2000 is more complex. First there would have been the McCain factor-a lot of Powell-likely Republicans would also have been McCain voters. This would have split the opposition to Bush. Further, Bush was a very popular candidate with a large percentage of the Republican base. Still, it would have been more of a fight than I am predicting for Clark.

Aside from scenario-specific issues (i.e., who the other candidates are, and the timing problem Clark will have), there are two important differences between Powell and Clark that both favor Powell. The first is found in their political careers and how that translates to politics. Powell had served in political positions before, when he was Reagan’s National Security Advisor, but most especially as Chairman of the Joint Chiefs of Staff during the first Gulf War. His association with the Reagan administration was a plus with conservatives, and his high visibility in a successful, and highly televised war meant that he was a well-known figure nationally.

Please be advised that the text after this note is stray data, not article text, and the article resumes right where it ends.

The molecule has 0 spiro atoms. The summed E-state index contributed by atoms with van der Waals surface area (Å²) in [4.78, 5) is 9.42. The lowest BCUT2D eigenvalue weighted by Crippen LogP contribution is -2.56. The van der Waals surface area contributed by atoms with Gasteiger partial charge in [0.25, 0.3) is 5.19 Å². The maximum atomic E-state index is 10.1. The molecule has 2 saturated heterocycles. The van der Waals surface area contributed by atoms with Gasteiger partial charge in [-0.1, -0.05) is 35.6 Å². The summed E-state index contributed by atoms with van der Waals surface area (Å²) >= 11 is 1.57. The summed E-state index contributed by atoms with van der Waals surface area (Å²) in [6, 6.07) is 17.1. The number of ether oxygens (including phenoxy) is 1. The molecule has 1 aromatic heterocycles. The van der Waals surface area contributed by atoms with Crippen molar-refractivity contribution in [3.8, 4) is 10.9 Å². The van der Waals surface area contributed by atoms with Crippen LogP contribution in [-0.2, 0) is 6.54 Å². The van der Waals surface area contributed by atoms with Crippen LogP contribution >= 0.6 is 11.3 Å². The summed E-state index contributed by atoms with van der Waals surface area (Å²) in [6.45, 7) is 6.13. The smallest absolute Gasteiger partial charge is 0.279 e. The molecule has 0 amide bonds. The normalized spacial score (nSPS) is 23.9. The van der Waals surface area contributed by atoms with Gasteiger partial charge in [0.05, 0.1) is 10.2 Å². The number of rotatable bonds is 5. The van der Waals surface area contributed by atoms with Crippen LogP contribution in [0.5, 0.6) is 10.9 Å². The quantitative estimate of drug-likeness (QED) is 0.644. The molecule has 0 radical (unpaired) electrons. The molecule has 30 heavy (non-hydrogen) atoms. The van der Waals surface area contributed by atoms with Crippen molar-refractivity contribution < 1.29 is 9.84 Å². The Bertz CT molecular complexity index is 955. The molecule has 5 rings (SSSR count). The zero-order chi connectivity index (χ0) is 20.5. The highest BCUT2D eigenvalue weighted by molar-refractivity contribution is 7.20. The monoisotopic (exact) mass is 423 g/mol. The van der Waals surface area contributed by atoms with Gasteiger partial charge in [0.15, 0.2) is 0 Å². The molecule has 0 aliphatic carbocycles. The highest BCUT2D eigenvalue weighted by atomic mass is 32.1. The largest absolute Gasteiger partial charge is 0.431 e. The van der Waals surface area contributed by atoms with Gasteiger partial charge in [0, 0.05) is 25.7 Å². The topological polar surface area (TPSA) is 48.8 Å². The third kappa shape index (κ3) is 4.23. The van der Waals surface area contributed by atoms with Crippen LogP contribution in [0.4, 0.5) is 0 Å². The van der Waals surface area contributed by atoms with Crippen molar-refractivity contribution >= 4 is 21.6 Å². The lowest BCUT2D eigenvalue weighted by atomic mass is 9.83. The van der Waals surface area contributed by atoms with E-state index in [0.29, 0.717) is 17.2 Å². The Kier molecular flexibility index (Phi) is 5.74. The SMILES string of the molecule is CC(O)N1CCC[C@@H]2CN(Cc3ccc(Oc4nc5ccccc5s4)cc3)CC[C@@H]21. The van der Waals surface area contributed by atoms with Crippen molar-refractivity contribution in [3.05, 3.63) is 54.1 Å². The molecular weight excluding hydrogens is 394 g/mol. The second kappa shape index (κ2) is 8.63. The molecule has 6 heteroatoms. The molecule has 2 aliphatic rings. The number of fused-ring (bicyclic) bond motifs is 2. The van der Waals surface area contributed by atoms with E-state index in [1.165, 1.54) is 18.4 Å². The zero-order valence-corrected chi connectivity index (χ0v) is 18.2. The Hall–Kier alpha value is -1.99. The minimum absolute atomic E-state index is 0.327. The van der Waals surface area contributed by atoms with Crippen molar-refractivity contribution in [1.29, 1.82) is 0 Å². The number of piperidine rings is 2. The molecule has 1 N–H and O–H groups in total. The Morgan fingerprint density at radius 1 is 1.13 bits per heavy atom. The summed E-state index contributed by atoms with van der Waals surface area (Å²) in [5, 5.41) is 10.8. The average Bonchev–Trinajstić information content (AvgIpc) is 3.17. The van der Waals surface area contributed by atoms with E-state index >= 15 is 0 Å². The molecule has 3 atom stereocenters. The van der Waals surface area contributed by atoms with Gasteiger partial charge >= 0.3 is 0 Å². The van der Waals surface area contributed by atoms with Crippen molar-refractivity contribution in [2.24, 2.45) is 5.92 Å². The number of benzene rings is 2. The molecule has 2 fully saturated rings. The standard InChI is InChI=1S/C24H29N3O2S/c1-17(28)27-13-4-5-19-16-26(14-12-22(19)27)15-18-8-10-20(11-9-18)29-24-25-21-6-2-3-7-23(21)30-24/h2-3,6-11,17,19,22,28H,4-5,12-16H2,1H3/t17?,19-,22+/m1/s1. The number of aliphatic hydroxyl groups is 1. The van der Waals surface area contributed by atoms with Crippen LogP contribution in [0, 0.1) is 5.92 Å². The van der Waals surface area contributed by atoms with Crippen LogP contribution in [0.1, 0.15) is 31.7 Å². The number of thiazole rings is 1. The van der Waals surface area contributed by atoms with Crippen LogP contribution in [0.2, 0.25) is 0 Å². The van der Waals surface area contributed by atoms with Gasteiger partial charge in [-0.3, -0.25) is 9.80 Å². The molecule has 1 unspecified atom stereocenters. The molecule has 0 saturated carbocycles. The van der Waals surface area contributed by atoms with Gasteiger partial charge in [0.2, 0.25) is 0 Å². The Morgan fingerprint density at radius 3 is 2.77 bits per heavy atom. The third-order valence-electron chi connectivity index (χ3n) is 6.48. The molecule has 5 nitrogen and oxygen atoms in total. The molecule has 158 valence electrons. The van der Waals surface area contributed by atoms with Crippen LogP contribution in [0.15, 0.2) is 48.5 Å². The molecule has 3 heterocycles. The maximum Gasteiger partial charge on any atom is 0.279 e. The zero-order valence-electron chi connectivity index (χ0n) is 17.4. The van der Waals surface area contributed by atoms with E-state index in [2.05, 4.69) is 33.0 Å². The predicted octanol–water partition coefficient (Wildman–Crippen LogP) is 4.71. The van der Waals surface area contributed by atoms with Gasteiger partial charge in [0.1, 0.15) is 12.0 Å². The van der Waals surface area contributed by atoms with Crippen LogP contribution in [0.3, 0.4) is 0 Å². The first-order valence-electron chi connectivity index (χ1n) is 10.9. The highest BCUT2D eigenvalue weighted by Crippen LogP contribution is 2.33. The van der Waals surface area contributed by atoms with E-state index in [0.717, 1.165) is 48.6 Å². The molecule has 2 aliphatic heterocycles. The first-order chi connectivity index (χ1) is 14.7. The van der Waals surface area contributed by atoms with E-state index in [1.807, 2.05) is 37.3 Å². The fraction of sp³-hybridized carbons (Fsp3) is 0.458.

Indeed, Mr. Powell ranked highly in polls as a top admired Americans after his retirement in the early goings of the Clinton administration.

Clark, despite an impressive resume, and even with his exposure on CNN, simply does not have that kind of relationship with the public at large and was never the kind of public presence during his military career that Powell was. Quick! Who’s the current Supreme Allied Commander Europe? Don’t know? Me, neither, and that was the case for even the informed American public during most of Clark’s tenure at that position. The conflicts in the Balkans raised his profile, but hardly to the degree that would come anywhere close to matching Powell’s during the Gulf War.

(It’s General James L. Jones, Marine Corps, actually. The internet is a wonderful thing).